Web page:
Description: Dan Habib didn’t give much thought to disability — until his son Samuel was born with cerebral palsy. In this eye-opening talk, the disability-rights advocate describes his family’s fight to ensure an inclusive education for Samuel, and makes a powerful case for ending the systemic segregation of students with disabilities. Dan shares how inclusive education is not only preparing Samuel for his adult life in the community, but also describes the powerful impact that inclusion has on students without disabilities. Habib will also share a preview of his upcoming film Intelligent Lives, which explores how the segregation of people with intellectual disabilities became the norm, why this segregation is slowly being dismantled, and how some people with intellectual disabilities are blazing a bold new path.
Listen to Dan Habib describe his presentation:
Goals: Increase the understanding of the benefits and challenges of inclusion for families, individuals with disabilities and the general public.
Participants of this training will:
Increase their understanding of the benefits and challenges of inclusion;
Learn new ways to support inclusion in school, family and community;
Obtain a deeper understanding of the benefits of inclusion for children without disabilities and the entire school community.
Increase their understanding of the possibilities for inclusion in preschool-higher education.
About the Presenter
Dan Habib is the creator of the award-winning documentary films Including Samuel, Who Cares About Kelsey?, Mr. Connolly Has ALS, and many other short films on disability-related topics. Habib is a filmmaker and project director at the University of New Hampshire’s Institute on Disability.
While working at the Institute on Disability, Habib has screened his films hundreds of times at universities, national conferences, and independent theaters across the country and internationally, leading discussions about the challenges and benefits of inclusive education and related topics. Including Samuel was broadcast nationally on public television stations in the fall of 2009, and was nominated for an Emmy in 2010. Including Samuel has also been featured on NPR’s “All Things Considered” and “Good Morning America,” as well as in the Washington Post and Exceptional Parent magazine. The film has been translated into 17 languages and is used as a teaching tool worldwide. Who Cares About Kelsey? was broadcast nationally on public television in the fall of 2013. It has been featured in Education Week and in 13 film festivals, winning the “Best Feature” award at the “Lights. Camera. Help.” film festival. The film was nominated for an Emmy in 2013.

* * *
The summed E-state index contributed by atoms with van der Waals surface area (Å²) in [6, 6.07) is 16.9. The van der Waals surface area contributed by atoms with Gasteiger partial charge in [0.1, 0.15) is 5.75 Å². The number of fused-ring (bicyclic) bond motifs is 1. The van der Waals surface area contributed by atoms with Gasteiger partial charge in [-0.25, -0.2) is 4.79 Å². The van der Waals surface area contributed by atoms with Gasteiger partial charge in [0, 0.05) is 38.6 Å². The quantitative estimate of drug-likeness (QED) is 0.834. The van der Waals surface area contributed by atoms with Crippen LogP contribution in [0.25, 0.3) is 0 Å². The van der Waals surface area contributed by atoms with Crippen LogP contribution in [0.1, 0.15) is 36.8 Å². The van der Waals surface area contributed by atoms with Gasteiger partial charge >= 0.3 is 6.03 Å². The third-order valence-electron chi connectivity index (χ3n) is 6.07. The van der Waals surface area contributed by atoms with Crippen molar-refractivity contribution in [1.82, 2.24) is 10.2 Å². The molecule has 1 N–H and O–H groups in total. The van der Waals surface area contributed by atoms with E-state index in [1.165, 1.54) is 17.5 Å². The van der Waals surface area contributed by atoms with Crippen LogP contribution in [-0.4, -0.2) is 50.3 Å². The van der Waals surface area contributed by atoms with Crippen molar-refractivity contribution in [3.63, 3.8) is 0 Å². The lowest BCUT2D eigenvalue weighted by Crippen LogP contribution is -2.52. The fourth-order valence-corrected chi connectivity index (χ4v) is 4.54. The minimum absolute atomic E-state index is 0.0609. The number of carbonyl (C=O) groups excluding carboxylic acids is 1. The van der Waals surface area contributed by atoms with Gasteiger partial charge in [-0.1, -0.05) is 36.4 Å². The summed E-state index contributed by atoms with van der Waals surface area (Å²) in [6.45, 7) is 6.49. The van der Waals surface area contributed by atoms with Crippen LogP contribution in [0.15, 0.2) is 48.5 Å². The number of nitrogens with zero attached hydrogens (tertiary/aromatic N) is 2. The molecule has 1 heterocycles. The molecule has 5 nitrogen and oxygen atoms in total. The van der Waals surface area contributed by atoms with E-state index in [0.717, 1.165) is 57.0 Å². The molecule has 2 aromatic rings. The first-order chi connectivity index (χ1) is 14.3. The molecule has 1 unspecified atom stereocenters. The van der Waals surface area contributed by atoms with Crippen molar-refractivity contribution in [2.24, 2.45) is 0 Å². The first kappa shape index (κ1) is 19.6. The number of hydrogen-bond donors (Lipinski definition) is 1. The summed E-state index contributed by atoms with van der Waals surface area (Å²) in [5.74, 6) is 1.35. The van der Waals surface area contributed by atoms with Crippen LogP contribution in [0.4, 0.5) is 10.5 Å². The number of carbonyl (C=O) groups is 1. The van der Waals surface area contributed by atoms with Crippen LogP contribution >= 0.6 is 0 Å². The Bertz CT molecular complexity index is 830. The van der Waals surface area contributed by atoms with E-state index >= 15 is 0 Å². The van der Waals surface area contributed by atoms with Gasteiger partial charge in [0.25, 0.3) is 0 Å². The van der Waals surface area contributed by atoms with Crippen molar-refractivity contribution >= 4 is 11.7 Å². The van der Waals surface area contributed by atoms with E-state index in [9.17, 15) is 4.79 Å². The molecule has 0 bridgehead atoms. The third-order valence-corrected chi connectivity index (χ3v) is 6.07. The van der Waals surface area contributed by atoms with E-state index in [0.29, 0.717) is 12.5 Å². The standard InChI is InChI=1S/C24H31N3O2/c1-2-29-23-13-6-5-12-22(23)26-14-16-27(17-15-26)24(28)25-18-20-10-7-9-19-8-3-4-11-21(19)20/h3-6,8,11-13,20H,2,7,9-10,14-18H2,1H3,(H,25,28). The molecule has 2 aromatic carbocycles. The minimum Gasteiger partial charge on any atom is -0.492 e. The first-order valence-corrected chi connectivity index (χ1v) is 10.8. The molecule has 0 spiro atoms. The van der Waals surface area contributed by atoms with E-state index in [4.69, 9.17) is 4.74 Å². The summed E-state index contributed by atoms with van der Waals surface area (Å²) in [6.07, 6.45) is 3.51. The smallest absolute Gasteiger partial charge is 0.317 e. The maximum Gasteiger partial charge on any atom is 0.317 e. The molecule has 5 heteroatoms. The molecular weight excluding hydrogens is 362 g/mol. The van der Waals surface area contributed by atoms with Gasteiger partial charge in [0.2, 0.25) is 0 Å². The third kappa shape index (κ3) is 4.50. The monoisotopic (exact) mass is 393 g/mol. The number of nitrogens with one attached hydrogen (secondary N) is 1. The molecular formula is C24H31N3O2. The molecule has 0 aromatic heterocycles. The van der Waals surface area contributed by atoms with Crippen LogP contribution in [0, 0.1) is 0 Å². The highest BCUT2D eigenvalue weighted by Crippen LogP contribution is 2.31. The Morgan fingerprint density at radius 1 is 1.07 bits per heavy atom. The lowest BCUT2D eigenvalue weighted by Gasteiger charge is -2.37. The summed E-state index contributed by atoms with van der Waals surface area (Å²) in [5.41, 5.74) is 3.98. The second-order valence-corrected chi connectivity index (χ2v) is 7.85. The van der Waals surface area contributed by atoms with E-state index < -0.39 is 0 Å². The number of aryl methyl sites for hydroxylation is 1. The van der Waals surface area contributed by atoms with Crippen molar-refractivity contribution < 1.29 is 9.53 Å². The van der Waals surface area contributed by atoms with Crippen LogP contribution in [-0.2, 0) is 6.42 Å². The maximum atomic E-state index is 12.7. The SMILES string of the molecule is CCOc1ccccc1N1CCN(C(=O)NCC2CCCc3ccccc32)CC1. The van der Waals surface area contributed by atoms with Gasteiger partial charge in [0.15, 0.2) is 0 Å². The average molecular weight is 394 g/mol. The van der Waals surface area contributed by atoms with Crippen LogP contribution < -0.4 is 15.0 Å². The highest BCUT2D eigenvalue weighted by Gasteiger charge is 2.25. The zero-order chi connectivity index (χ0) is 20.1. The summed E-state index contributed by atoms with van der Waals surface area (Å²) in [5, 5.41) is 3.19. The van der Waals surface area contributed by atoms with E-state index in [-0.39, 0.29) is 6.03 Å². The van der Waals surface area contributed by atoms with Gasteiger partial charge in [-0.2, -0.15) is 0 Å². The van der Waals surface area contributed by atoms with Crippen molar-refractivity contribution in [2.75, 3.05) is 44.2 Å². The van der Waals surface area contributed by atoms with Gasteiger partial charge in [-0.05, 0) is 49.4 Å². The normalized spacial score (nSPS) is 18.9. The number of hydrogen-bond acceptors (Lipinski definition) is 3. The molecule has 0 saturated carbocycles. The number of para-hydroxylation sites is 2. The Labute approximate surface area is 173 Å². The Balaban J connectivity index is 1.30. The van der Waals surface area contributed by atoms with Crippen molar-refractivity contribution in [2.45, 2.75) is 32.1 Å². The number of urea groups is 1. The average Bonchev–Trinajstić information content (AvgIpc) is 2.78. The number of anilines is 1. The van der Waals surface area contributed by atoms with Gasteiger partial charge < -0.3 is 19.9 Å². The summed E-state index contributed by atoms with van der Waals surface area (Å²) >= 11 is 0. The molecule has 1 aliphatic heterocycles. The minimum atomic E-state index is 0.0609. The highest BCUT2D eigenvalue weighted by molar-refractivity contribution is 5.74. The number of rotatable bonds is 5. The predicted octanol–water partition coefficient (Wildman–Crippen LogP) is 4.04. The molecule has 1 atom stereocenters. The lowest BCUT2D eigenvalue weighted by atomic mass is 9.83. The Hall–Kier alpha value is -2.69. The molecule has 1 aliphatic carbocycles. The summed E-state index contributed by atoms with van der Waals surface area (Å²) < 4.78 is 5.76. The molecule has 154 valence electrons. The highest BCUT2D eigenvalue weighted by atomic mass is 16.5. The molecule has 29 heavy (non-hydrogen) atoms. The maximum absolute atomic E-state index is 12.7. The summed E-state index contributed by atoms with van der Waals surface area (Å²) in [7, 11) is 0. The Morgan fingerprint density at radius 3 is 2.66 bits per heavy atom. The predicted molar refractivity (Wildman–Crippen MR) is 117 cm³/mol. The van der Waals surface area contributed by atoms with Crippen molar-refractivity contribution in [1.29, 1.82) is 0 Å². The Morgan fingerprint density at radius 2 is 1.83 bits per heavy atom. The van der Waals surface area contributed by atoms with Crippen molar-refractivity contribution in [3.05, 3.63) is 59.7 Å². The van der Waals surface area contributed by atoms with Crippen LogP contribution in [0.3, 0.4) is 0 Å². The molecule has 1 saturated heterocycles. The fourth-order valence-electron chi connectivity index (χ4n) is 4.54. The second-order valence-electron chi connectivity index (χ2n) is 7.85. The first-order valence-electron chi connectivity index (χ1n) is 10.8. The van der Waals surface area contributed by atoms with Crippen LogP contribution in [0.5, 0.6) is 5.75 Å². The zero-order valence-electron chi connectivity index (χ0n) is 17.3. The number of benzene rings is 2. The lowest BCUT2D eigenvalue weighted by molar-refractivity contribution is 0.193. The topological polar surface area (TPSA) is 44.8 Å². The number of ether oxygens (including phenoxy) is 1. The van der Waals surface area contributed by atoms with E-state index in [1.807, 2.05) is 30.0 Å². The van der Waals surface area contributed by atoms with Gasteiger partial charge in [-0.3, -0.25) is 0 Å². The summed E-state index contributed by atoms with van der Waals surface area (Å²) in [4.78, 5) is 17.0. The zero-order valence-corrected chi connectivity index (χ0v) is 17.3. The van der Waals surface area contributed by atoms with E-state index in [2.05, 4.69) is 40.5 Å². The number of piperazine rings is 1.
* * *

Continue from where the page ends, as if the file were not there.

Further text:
Before joining UNH in April of 2008, Habib was the photography editor of the Concord Monitor (NH). In 2006 and 2008, he was named the national Photography Editor of the Year and has been a judge of the Pulitzer Prizes and the Best of Photojournalism. He is a six-time New Hampshire photographer of the year and his freelance work has appeared in Time, Newsweek, and the New York Times. In 2012, Habib received the Champion of Human and Civil Rights Award from the National Education Association, and in 2013 he received the Justice for All Grassroots Award from the American Association of People with Disabilities. In November 2013, Habib delivered a TEDx talk titled “Disabling Segregation” on the benefits of inclusion to students without disabilities.
In 2014, Habib was appointed by President Barack Obama to the President’s Committee for People with Intellectual Disabilities—a committee that promotes policies and initiatives that support independence and lifelong inclusion of people with intellectual disabilities. Habib and his wife, Betsy, live in Concord, New Hampshire with their sons Isaiah, 20, and Samuel, 17.